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Re: blog: semantic dissonance in uniprot

From: Pat Hayes <phayes@ihmc.us>
Date: Mon, 30 Mar 2009 11:35:42 -0500
Cc: Matthias Samwald <samwald@gmx.at>, public-semweb-lifesci <public-semweb-lifesci@w3.org>
Message-Id: <7BA19E06-BFE1-4C23-BC9A-AB09B7A4F47D@ihmc.us>
To: Oliver Ruebenacker <curoli@gmail.com>

On Mar 30, 2009, at 9:59 AM, Oliver Ruebenacker wrote:

>     Hello Pat, All,
>
> On Sun, Mar 29, 2009 at 11:35 PM, Pat Hayes <phayes@ihmc.us> wrote:
>> On Mar 29, 2009, at 11:15 AM, Oliver Ruebenacker wrote:
>>>  I am assuming that these classes all make a commitment about what
>>> their instances mean, so users could declares instances and rely on
>>> that commitment to be useful, right?
>>
>> As I have been taken to task (offline) for agreeing with you, allow  
>> me to
>> intercede. On this point, I think everyone is right. Yes, classes  
>> are things
>> that have, or can have, instances, and that is all that a class is,  
>> in
>> effect. (RDFS makes this quite explicit by _defining_ classes to be  
>> things
>> in the range of the rdf:type property.) On the other hand, it is  
>> certainly
>> correct that ontologies can say a lot about classes without ever  
>> mentioning
>> instances. On the other hand, it is also the case that, were  
>> someone to (not
>> unreasonably) wish to connect such classes with their instances, the
>> resulting conclusions should be correct, and if they were not, then  
>> this
>> would be a serious critique of the ontology.
>
>  I have no idea what the person who took you to task was thinking,
> but it seems related to the ongoing controversy over whether
> substances should be instances or classes.

Which seems like a much more interesting topic, indeed.

>  In BioPAX, we have a class physical entity with subclasses such as
> protein. EGFR would be an instance of protein, and we could say in
> BioPAX that EGFR has a sequence. (I would argue it should rather say
> that EGFR matches a sequence pattern, but that is another story.)
>
>  The problem is that there are certain assumptions which BioPAX users
> are encouraged to follow, such as (1) if two physical entities refer
> to the same record, they are identical (2) if two physical entities
> refer to different records in the same source, they are not identical
> (3) if they are not identical, they have no overlap.
>
>  I don't think these assumptions are even asserted in the ontology or
> the documentation, but some BioPAX developers actively encourage users
> to rely on them ("Come on, they are true at least 95 percent of the
> time"), and BioPAX lacks support for cases where they break down.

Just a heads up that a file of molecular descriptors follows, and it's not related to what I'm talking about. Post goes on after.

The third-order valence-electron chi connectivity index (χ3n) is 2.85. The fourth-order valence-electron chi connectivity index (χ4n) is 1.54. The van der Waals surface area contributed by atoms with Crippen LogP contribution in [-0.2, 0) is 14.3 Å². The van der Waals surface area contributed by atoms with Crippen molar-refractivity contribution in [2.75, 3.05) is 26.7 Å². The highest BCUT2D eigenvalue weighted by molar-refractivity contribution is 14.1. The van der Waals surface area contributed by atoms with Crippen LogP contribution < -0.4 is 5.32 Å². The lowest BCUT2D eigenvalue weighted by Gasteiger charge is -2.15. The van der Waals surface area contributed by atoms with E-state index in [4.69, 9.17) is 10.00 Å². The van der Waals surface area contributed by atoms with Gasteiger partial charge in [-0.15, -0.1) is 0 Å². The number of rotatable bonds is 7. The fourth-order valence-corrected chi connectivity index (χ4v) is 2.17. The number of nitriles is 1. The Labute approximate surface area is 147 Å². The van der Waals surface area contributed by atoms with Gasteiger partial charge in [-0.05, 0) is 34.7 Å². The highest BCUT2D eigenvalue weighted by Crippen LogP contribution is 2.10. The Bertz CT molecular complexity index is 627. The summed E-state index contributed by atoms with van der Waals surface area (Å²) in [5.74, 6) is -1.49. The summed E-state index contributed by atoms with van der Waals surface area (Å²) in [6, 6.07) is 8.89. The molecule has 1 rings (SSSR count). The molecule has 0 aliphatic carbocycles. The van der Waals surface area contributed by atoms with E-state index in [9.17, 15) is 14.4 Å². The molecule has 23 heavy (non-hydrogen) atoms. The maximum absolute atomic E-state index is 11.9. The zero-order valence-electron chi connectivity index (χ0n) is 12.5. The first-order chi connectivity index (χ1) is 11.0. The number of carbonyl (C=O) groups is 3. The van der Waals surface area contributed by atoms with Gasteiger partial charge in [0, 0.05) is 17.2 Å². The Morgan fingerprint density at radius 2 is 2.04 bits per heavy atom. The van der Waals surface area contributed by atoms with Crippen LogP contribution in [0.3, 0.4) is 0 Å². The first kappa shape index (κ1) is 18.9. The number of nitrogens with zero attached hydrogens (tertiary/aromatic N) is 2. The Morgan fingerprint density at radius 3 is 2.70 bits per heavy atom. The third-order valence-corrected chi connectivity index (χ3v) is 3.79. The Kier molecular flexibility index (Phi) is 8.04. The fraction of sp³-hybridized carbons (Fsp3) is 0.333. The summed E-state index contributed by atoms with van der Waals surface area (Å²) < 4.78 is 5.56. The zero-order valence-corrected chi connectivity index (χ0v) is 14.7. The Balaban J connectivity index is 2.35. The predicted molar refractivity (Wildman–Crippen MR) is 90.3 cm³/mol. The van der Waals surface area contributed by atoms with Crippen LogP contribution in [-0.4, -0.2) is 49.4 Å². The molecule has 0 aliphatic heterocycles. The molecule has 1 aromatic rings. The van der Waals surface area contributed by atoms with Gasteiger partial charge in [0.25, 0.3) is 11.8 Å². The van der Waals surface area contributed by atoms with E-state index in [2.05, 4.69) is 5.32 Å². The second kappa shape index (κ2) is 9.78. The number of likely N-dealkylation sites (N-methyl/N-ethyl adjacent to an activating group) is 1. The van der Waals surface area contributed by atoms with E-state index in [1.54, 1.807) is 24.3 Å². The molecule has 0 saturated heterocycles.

>
>  The fix I advocate is straight-forward: let the language be explicit
> about whether above assumptions are met or not and add support for
> cases where they are not.

Hard to disagree with that.

> This would include a property that expresses
> that EGFR includes human EGFR, but since EGFR is not a class, it would
> not be owl:subClass.
>
>  Others advocate a different approach: make all reference to
> substances references to classes

Classes of what? That is, what would be the ultimate elements of these  
classes and subclasses? I think it is vital to get this straight  
before proceeding. Possible answers include: molecules (so EGFR is the  
class of all molecules that would be classified as an EGFR molecule);  
pieces of 'stuff' in the mereological sense ("aggregates" as someone  
called them in this thread); protein-types, where a type is something  
that can always be subdivided into subtypes according to some  
criterion, possibly one yet to be discovered; kinds of substance,  
where a substance is something that can partake in mixtures or  
compounds to create other kinds of substance, and pieces of which  
occupy space. And no doubt there are others, also. The point, I should  
perhaps emphasize, is not to refer to individuals of these various  
kinds, but to pin down a particular way of thinking that can be used  
consistently to justify ontological design decisions.

> , e.g. EGFR would be a subclass of
> protein. This, they say, is "more natural".

It fits with the first model, above, in which we are always talking  
about classes of molecule. Not so well with the 'substances' view.

>
>  The obvious benefit is that it makes it clear that two distinct
> substances may have overlap, since two distinct classes may have a
> non-empty intersection, e.g. human EGFR and phospho-EFR would have the
> intersection human phospho-EGFR (assuming EGFR to be defined to
> include phospho-EGFR).

That suggests the 'type/subtype" way of thinking.

>
>  The obvious drawback is that everything becomes more complicated
> since instead of properties of instances we would have property
> restrictions over classes (e.g. instead of "EGFR matches EGFRSequence"
> we would say "Every element of EGFR matches EGFRSequence"). That alone
> is a serious issue, since typical users like it as simple as possible.

I don't think this is a serious issue, in fact. It is as easy to state